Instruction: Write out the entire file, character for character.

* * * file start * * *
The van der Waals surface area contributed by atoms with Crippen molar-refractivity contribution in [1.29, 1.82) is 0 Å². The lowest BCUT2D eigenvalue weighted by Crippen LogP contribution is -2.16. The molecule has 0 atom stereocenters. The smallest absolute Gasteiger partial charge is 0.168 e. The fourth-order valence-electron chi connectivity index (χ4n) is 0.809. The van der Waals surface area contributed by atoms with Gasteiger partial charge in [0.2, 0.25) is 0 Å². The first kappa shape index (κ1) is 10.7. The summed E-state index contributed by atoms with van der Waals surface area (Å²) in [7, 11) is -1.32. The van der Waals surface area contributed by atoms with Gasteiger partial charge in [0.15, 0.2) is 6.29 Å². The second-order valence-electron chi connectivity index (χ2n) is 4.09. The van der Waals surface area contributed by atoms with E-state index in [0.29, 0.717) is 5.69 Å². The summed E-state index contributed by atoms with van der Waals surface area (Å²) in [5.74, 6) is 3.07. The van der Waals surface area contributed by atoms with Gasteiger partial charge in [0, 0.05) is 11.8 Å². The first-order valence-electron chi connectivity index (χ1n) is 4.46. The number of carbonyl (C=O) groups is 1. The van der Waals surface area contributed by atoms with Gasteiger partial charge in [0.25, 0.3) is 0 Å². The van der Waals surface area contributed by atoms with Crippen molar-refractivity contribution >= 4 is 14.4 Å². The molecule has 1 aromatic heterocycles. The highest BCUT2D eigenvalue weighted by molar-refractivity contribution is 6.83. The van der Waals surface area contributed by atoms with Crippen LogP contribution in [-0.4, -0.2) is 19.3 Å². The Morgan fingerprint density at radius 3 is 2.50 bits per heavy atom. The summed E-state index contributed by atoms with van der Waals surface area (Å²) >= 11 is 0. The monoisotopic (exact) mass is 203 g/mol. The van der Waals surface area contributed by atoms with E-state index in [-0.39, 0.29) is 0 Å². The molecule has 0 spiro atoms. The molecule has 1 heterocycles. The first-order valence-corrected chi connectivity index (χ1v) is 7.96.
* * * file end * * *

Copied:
The van der Waals surface area contributed by atoms with Crippen molar-refractivity contribution in [1.29, 1.82) is 0 Å². The lowest BCUT2D eigenvalue weighted by Crippen LogP contribution is -2.16. The molecule has 0 atom stereocenters. The smallest absolute Gasteiger partial charge is 0.168 e. The fourth-order valence-electron chi connectivity index (χ4n) is 0.809. The van der Waals surface area contributed by atoms with Gasteiger partial charge in [0.2, 0.25) is 0 Å². The first kappa shape index (κ1) is 10.7. The summed E-state index contributed by atoms with van der Waals surface area (Å²) in [7, 11) is -1.32. The van der Waals surface area contributed by atoms with Gasteiger partial charge in [0.15, 0.2) is 6.29 Å². The second-order valence-electron chi connectivity index (χ2n) is 4.09. The van der Waals surface area contributed by atoms with E-state index in [0.29, 0.717) is 5.69 Å². The summed E-state index contributed by atoms with van der Waals surface area (Å²) in [5.74, 6) is 3.07. The van der Waals surface area contributed by atoms with Gasteiger partial charge in [0, 0.05) is 11.8 Å². The first-order valence-electron chi connectivity index (χ1n) is 4.46. The number of carbonyl (C=O) groups is 1. The van der Waals surface area contributed by atoms with Gasteiger partial charge in [0.25, 0.3) is 0 Å². The van der Waals surface area contributed by atoms with Crippen molar-refractivity contribution >= 4 is 14.4 Å². The molecule has 1 aromatic heterocycles. The highest BCUT2D eigenvalue weighted by molar-refractivity contribution is 6.83. The van der Waals surface area contributed by atoms with Crippen LogP contribution in [-0.4, -0.2) is 19.3 Å². The Morgan fingerprint density at radius 3 is 2.50 bits per heavy atom. The summed E-state index contributed by atoms with van der Waals surface area (Å²) >= 11 is 0. The monoisotopic (exact) mass is 203 g/mol. The van der Waals surface area contributed by atoms with E-state index in [-0.39, 0.29) is 0 Å². The molecule has 0 spiro atoms. The molecule has 1 heterocycles. The first-order valence-corrected chi connectivity index (χ1v) is 7.96.